The study combines CRISPR/Cas9 technology which was used to remove viral DNA from the infected mice with a therapy that reduces the overall presence of HIV in the animal tissues, resulting in one-third of mice to be completely virus-free upon treatment.
'Our study shows that treatment to suppress HIV replication and gene editing therapy, when given sequentially, can eliminate HIV from cells and organs of infected animals,' said senior author Professor Kamel Khalili at Temple University in Philadelphia, Pennsylvania.
Upon infection, HIV incorporates its genetic information into immune cells of the host, where it is not accessible by conventional therapies. Therefore, while the current treatment using ART suppresses the replication of the virus, it does not eliminate it from the body. ART medication must be taken for life to prevent the development of AIDS.
The team had previously tried to use genome editing alone to remove HIV from the genomes of mice and rats, but although they were able to significantly impact viral replication, a complete cure was not achieved.
In this study, a long-acting slow-effective release ART medication was used to block viral replication while genome editing was deployed to cut the viral DNA out of the mouse genomes. In nine out of 23 mice treated this way the virus was eliminated from all tissues.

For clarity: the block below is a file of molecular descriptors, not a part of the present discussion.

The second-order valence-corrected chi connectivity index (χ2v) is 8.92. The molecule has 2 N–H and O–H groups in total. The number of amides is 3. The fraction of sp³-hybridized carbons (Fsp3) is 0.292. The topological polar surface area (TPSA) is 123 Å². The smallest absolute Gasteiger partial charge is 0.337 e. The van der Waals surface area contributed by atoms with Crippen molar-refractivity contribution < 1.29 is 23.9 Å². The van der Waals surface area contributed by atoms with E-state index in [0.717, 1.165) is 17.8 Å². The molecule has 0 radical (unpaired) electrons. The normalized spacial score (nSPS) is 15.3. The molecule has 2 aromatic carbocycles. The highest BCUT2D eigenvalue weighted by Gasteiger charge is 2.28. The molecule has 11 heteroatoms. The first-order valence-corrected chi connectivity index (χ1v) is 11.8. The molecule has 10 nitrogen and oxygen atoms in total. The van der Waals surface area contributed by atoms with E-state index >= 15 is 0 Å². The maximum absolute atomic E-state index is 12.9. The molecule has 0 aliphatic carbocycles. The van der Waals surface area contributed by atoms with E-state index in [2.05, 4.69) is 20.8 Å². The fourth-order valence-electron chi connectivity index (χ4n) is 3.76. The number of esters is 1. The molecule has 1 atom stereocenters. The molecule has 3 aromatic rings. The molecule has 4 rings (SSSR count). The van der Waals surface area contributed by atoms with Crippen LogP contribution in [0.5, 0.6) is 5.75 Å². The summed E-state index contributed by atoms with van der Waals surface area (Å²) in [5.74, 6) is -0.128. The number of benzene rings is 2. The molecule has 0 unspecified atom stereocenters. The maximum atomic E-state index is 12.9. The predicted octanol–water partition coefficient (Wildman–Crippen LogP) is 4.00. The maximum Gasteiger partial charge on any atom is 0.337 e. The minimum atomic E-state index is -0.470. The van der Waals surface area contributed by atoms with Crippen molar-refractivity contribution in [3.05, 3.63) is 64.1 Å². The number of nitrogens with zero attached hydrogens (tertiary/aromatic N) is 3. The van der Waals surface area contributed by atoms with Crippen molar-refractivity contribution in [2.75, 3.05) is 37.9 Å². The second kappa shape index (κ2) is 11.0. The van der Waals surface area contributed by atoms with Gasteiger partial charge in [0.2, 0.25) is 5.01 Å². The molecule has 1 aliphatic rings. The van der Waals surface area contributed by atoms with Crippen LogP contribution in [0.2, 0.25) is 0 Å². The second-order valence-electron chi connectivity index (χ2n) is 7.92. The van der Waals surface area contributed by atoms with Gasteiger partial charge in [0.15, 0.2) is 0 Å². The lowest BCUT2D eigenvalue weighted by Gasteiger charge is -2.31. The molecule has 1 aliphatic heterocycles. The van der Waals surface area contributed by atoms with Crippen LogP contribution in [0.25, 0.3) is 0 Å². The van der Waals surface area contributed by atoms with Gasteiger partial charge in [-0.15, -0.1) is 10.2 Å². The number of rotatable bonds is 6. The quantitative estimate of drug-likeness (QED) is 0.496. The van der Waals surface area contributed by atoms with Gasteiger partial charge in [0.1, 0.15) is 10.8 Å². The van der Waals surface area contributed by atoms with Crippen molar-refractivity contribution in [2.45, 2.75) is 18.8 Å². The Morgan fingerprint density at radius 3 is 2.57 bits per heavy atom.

'This is an exciting study showing that it might be possible to use a chemical and genetic editing therapy in combination to eliminate HIV permanently from infected cells,' said Professor Paul Freemont at Imperial College London, who was not involved in the study. 'HIV is very clever […] so methods to both kill active viruses and also eliminate the HIV genetic code in infected cells are needed.'
'This is a tremendously exciting paper offering a vision of a potential path to permanent cure to AIDS in the future,' said Dr Jonathan Stoye, group leader at the Francis Crick Institute in London. However, he also noted that further steps will be necessary to prove feasibility in human treatment: 'A number of important questions remain to be answered including: Why did the procedure followed not work in two-thirds of the mice? [..] Will there be unanticipated side effects of the genome editing procedure when applied to humans?'
The scientists have started studies in non-human primates to evaluate the safety of the method and are planning to start clinical trials in human patients in the future.
The work was published in Nature Communications.